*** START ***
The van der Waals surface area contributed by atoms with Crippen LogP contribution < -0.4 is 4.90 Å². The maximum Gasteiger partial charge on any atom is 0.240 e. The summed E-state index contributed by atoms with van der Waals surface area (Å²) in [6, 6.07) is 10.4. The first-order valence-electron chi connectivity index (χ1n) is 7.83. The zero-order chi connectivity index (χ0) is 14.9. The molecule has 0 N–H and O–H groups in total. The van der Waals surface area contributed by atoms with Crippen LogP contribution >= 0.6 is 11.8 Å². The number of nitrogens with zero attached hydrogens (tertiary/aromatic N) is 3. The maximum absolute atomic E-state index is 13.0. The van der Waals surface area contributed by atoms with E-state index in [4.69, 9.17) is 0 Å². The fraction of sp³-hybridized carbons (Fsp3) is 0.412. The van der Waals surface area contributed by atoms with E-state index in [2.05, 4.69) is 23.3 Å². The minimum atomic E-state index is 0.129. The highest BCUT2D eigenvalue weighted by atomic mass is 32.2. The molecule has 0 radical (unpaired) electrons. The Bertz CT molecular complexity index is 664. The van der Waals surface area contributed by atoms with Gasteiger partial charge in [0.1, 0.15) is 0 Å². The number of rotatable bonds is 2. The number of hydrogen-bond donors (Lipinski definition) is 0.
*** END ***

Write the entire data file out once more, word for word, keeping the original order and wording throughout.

The van der Waals surface area contributed by atoms with Crippen LogP contribution < -0.4 is 4.90 Å². The maximum Gasteiger partial charge on any atom is 0.240 e. The summed E-state index contributed by atoms with van der Waals surface area (Å²) in [6, 6.07) is 10.4. The first-order valence-electron chi connectivity index (χ1n) is 7.83. The zero-order chi connectivity index (χ0) is 14.9. The molecule has 0 N–H and O–H groups in total. The van der Waals surface area contributed by atoms with Crippen LogP contribution >= 0.6 is 11.8 Å². The number of nitrogens with zero attached hydrogens (tertiary/aromatic N) is 3. The maximum absolute atomic E-state index is 13.0. The van der Waals surface area contributed by atoms with E-state index in [4.69, 9.17) is 0 Å². The fraction of sp³-hybridized carbons (Fsp3) is 0.412. The van der Waals surface area contributed by atoms with E-state index in [2.05, 4.69) is 23.3 Å². The minimum atomic E-state index is 0.129. The highest BCUT2D eigenvalue weighted by atomic mass is 32.2. The molecule has 0 radical (unpaired) electrons. The Bertz CT molecular complexity index is 664. The van der Waals surface area contributed by atoms with Gasteiger partial charge in [0.1, 0.15) is 0 Å². The number of rotatable bonds is 2. The number of hydrogen-bond donors (Lipinski definition) is 0.